skip to main content

Attention:

The NSF Public Access Repository (NSF-PAR) system and access will be unavailable from 5:00 PM ET until 11:00 PM ET on Friday, June 21 due to maintenance. We apologize for the inconvenience.


Title: Real-time GW -BSE investigations on spin-valley exciton dynamics in monolayer transition metal dichalcogenide
We develop an ab initio nonadiabatic molecular dynamics (NAMD) method based on GW plus real-time Bethe-Salpeter equation ( GW + rtBSE-NAMD) for the spin-resolved exciton dynamics. From investigations on MoS 2 , we provide a comprehensive picture of spin-valley exciton dynamics where the electron-phonon (e-ph) scattering, spin-orbit interaction (SOI), and electron-hole (e-h) interactions come into play collectively. In particular, we provide a direct evidence that e-h exchange interaction plays a dominant role in the fast valley depolarization within a few picoseconds, which is in excellent agreement with experiments. Moreover, there are bright-to-dark exciton transitions induced by e-ph scattering and SOI. Our study proves that e-h many-body effects are essential to understand the spin-valley exciton dynamics in transition metal dichalcogenides and the newly developed GW + rtBSE-NAMD method provides a powerful tool for exciton dynamics in extended systems with time, space, momentum, energy, and spin resolution.  more » « less
Award ID(s):
1809085
NSF-PAR ID:
10417860
Author(s) / Creator(s):
; ; ; ; ;
Date Published:
Journal Name:
Science Advances
Volume:
7
Issue:
10
ISSN:
2375-2548
Format(s):
Medium: X
Sponsoring Org:
National Science Foundation
More Like this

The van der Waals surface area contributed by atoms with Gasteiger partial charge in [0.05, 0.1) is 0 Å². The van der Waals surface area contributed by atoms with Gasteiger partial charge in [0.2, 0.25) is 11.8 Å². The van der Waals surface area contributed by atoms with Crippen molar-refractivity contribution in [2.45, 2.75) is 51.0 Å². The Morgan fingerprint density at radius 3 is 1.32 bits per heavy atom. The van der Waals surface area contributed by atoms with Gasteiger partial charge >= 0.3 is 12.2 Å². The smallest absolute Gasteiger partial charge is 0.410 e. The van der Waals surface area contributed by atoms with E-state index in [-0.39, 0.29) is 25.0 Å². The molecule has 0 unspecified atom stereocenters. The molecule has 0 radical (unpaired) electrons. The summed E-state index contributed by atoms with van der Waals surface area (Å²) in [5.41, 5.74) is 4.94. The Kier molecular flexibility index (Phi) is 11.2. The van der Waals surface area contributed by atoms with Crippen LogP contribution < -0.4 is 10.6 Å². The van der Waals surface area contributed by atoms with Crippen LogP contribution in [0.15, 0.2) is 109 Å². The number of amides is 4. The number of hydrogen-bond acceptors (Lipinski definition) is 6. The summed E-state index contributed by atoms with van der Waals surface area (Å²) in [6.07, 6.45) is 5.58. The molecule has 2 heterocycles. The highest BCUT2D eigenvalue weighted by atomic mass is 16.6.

1. Understanding, predicting, and ultimately controlling exciton band structure and exciton dynamics are central to diverse chemical and materials problems. Here, we have developed a first-principles method to determine exciton dispersion and exciton–phonon interaction in semiconducting and insulating solids based on time-dependent density functional theory. The first-principles method is formulated in planewave bases and pseudopotentials and can be used to compute exciton band structures, exciton charge density, ionic forces, the non-adiabatic coupling matrix between excitonic states, and the exciton–phonon coupling matrix. Based on the spinor formulation, the method enables self-consistent noncollinear calculations to capture spin-orbital coupling. Hybrid exchange-correlation functionals are incorporated to deal with long-range electron–hole interactions in solids. A sub-Hilbert space approximation is introduced to reduce the computational cost without loss of accuracy. For validations, we have applied the method to compute the exciton band structure and exciton–phonon coupling strength in transition metal dichalcogenide monolayers; both agree very well with the previous GW-Bethe–Salpeter equation and experimental results. This development paves the way for accurate determinations of exciton dynamics in a wide range of solid-state materials.